Last week we talked about some steps to take in this after-Christmas time of bills and today we’ll look at three more steps
What are some other steps we can take to turn our finances around in these economic times?
Take your credit cards out of your wallet. You don’t need them heading for work on a daily basis. That way the temptation is gone and what you charge is a whole lot less. Take a $20 or $50 bill and hide it in your wallet or purse for emergency money. If it’s really for an emergency you’ll still have it in there in six months. With credit cards we spend about 18% more than paying by debit card or cash. We just don’t connect real money with our cards the same way casinos give us chips and don’t want us using $20 bills!
Set up your Tax Free Savings Account. These came out January 1st. Set one up, even if it’s only for $100. It’s a start and you’re well on the way. Putting the money in is not tax-deductible like an RRSP, but all the share increases or interest you earn is tax free. But you have to be really careful. Many institutions are ready to rip you off with a ton of fees. If you’re not careful, more than half the people will pay more in fees than they’ll make in interest off a GIC or term deposit. Your first question needs to be the full list of fees: What’s the opening fee, annual maintenance fee AND if there are any costs for contributions or for withdrawals. Here’s a really great calculator for it from the Government of Canada web site: http://www.budget.gc.ca/2008/mm/calc_e.html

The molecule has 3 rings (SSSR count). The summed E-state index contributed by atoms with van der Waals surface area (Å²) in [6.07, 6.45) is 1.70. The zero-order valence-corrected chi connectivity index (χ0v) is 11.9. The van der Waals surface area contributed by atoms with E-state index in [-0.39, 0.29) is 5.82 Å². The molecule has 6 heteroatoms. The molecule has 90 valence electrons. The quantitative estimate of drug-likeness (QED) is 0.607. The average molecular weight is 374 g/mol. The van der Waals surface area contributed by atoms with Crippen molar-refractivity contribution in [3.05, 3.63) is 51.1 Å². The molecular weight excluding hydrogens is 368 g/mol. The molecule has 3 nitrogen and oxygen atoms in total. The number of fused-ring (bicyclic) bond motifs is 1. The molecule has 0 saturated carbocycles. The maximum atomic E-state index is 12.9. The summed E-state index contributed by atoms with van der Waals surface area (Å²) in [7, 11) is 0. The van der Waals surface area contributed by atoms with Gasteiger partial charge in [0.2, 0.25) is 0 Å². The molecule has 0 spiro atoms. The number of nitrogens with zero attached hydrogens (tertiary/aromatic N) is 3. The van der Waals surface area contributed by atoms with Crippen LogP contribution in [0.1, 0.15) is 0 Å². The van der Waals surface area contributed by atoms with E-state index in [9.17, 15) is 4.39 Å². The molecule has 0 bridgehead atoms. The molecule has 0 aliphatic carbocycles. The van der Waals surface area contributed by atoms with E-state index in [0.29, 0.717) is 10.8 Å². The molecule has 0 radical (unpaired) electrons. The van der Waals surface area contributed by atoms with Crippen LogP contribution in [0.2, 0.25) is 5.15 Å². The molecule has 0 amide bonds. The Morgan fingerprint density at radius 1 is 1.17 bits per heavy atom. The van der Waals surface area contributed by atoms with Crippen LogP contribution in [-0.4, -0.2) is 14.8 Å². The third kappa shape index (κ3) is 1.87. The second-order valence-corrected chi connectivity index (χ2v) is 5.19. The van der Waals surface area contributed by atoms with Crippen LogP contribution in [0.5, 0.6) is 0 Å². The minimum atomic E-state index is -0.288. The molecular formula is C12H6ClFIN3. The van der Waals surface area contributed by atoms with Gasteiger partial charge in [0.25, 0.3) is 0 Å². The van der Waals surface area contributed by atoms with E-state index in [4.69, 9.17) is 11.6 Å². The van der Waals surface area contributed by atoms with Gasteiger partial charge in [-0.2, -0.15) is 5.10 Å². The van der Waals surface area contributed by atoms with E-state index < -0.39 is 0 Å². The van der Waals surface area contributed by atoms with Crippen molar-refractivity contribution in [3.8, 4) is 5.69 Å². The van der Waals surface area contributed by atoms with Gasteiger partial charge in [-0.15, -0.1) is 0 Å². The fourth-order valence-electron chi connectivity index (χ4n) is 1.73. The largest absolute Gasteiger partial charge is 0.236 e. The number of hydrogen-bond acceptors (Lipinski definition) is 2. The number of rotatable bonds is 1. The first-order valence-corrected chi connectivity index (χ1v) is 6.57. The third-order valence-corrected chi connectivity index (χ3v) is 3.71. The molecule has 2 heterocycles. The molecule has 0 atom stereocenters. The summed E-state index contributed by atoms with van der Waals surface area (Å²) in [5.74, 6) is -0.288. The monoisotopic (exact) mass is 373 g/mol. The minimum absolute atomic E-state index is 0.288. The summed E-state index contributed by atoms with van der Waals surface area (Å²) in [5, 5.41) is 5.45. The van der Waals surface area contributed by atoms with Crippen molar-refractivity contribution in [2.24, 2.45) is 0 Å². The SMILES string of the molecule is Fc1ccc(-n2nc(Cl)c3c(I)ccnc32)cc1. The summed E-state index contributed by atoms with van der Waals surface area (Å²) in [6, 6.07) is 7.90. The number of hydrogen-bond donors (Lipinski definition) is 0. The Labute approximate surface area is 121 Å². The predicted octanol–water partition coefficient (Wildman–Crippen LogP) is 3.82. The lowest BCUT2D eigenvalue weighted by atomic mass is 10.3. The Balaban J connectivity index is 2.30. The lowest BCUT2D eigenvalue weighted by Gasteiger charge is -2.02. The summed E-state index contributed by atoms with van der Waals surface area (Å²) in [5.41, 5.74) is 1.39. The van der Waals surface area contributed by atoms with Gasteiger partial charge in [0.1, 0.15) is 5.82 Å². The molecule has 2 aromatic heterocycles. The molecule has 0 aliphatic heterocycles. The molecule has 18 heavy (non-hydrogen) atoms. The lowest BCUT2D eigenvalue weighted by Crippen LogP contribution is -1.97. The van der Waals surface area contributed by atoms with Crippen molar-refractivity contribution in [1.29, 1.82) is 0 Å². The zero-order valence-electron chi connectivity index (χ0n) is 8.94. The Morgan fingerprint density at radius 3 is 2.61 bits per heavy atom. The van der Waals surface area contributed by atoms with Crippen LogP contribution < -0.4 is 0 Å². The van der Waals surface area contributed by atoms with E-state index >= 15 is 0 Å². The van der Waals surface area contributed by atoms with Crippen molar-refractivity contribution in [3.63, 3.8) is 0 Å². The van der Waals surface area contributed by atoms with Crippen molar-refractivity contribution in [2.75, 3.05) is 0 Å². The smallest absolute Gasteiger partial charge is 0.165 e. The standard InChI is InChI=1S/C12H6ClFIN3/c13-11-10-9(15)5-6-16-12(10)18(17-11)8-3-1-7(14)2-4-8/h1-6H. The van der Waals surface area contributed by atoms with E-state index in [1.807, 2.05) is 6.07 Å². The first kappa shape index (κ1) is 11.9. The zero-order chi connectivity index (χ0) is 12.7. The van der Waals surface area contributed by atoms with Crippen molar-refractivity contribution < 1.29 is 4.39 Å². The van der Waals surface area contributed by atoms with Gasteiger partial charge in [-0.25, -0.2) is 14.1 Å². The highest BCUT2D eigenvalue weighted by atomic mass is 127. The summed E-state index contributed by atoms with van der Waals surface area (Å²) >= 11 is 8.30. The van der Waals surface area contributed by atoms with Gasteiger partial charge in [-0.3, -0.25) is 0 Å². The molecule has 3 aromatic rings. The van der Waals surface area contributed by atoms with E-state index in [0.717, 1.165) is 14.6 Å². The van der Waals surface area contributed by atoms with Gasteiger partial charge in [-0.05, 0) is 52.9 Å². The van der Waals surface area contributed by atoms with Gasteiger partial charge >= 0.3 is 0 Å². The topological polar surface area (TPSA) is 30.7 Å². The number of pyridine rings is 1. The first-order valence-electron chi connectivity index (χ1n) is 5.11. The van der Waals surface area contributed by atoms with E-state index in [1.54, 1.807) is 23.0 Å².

Keep your car for another year. If you believe a cool car is a status symbol and a must-have, you’re doomed to be in debt for decades to come. Not to mention that almost 50% of people trade their vehicle and STILL owe more than it’s worth. The goal should be to drive a reliable vehicle that doesn’t have payments with it which are killing your chances to save or get ahead financially.
And for 2009, I wish you:
Three months of emergency savings
A debit card in your wallet and a credit card that stays at home for emergencies
A zero balance line of credit
A mortgage renewal where you’ve shopped around and shortened the term
And payroll deduction for some savings or RRSPs where you now pay yourself first